We all know the plastics crisis is wreaking havoc on our planet, with a shocking 300m tons of plastic produced every year, eventually ending up in our lakes, rivers and oceans. But what about the impact of plastics on our health and, specifically, our fertility?
Dr Shanna Swan, professor of environmental medicine and public health at Mount Sinai Hospital in New York and the author of Count Down (Simon & Schuster, 2021), has spent the past two decades investigating the link between the use of chemicals in our plastics and our reproductive health. The key takeaway? Sperm counts in western men have more than halved over the past 40 years, with Dr Swan warning that the majority of couples might, by 2045, have to use assisted reproduction, such as IVF, in part due to certain chemicals found in our plastics.
“My hope is that people will take this crisis in our health, and the health of our environment, much more seriously,” Dr Swan tells Vogue via Zoom from New York. “It’s urgent – we have to, otherwise we’re just going to have increasing numbers of couples unable to conceive except through assisted reproduction.”
How chemicals found in plastics can affect fertility
Dr Swan began investigating a class of chemicals called phthalates, which are added to plastic to make them soft and flexible, after a number of studies in rats found the chemicals affected male fertility if their mothers were exposed to phthalates during pregnancy.
“Phthalates are particularly risky because they have the ability to lower testosterone, and anything that can lower testosterone is going to interfere with reproductive health,” Dr Swan explains. “When the [male rats] were born, they had a lot of changes in their genitals, which has been called the phthalate syndrome – this goes on to predict problems with fertility and sperm count.”
The results prompted Dr Swan to look at what changes to male fertility might be caused in humans if mothers are exposed to phthalates during pregnancy. She found the chemicals can lead to smaller penis sizes on average among male babies, which can affect their fertility later in life. “The measure that summarises all this is the anogenital distance (AGD) – the distance from the anus to the genitals,” the scientist says, with exposure to phthalates linked to shorter AGDs. “The longer the AGD, the higher the sperm count.”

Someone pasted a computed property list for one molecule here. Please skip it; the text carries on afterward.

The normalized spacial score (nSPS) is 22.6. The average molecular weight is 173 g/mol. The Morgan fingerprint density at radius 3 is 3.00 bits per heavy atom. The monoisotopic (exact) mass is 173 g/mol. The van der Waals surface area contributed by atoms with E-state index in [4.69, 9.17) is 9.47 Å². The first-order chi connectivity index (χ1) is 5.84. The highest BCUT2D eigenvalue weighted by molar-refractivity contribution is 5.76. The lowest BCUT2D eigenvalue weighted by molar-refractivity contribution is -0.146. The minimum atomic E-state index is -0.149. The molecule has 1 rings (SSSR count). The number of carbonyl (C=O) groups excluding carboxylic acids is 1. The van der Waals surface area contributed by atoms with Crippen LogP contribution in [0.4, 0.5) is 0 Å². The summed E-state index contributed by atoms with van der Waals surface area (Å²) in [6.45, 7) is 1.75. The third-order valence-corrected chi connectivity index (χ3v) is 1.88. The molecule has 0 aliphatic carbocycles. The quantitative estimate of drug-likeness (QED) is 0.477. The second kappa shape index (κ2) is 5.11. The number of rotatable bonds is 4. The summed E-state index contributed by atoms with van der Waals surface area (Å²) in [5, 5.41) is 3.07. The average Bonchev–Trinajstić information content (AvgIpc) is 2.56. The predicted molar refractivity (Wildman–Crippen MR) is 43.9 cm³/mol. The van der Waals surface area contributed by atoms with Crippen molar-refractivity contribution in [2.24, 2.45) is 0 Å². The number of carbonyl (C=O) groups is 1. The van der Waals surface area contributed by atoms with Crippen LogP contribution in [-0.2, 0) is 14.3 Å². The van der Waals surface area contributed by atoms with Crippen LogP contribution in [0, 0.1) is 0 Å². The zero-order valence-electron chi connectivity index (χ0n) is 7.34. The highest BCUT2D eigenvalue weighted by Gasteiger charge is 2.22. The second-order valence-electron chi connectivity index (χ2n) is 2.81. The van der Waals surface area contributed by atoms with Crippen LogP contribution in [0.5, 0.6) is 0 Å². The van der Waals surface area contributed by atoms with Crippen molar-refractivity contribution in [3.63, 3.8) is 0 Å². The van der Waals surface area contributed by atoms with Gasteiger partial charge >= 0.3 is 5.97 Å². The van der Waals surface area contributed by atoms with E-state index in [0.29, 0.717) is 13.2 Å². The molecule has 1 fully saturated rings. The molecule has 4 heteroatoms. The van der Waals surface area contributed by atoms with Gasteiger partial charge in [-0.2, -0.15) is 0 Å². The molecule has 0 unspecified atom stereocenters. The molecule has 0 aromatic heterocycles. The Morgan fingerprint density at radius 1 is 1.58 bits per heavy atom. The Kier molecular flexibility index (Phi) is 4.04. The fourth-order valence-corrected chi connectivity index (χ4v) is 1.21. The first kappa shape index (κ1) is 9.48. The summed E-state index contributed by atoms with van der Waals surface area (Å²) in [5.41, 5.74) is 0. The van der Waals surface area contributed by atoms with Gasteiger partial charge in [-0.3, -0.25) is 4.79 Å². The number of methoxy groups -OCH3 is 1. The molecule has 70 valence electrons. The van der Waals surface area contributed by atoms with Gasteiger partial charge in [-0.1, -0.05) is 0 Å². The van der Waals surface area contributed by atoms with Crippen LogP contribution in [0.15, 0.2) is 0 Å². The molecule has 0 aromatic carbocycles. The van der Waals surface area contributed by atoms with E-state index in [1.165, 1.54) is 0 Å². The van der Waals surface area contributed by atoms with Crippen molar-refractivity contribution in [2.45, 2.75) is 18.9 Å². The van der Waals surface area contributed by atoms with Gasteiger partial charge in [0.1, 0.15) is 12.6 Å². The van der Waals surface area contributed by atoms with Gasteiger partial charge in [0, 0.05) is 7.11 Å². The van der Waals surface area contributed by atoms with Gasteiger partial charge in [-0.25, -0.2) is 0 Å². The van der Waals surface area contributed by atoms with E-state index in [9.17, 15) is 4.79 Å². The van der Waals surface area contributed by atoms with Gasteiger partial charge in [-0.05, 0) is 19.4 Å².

It’s not just male fertility that could be affected by chemicals found in our plastics, though. The likes of bisphenol A (BPA), which is used to toughen plastic and was commonly found in plastic drinks bottles, is also thought to affect fertility in women. “Studies indicate that infertile women have higher […] BPA levels compared to fertile women,” explains Dr Jodi Flaws, professor of comparative biosciences at the University of Illinois. “Studies conducted in women undergoing IVF treatments also show that […] increased levels of BPA may decrease the success rate of IVF treatments.”
What can we do to avoid these chemicals?
One of the main ways we are exposed to phthalates is via our food, specifically the packaging it's wrapped in – so it’s a good idea to avoid heating food in plastic containers where possible. “An easy way to get exposed is to take a soft plastic bag or pouch and put it in the microwave,” Dr Swan says. “It's been shown very clearly that phthalates leave that container wrapping and go into the food when it’s microwaved.”
Beauty products, such as hairsprays, nail polish and perfumes, can also contain phthalates, which help hold scent and colour, as well as help with absorbency. There are, however, resources to help you avoid these chemicals (including looking out for phthalate-free and BPA-free labels) and increased regulation around the use of phthalates in the European Union, for example.
Ultimately, Dr Swan says we need to fix the root cause of the issue – our reliance on these chemicals used in plastic – to tackle both the environmental and health crises we’re facing. “If you keep the environment clean in successive generations, you can turn this around and regain fertility,” the scientist concludes. “So, my hope is that by talking about this and pressing for legislation, we can make changes that will make this curve start to go up again.”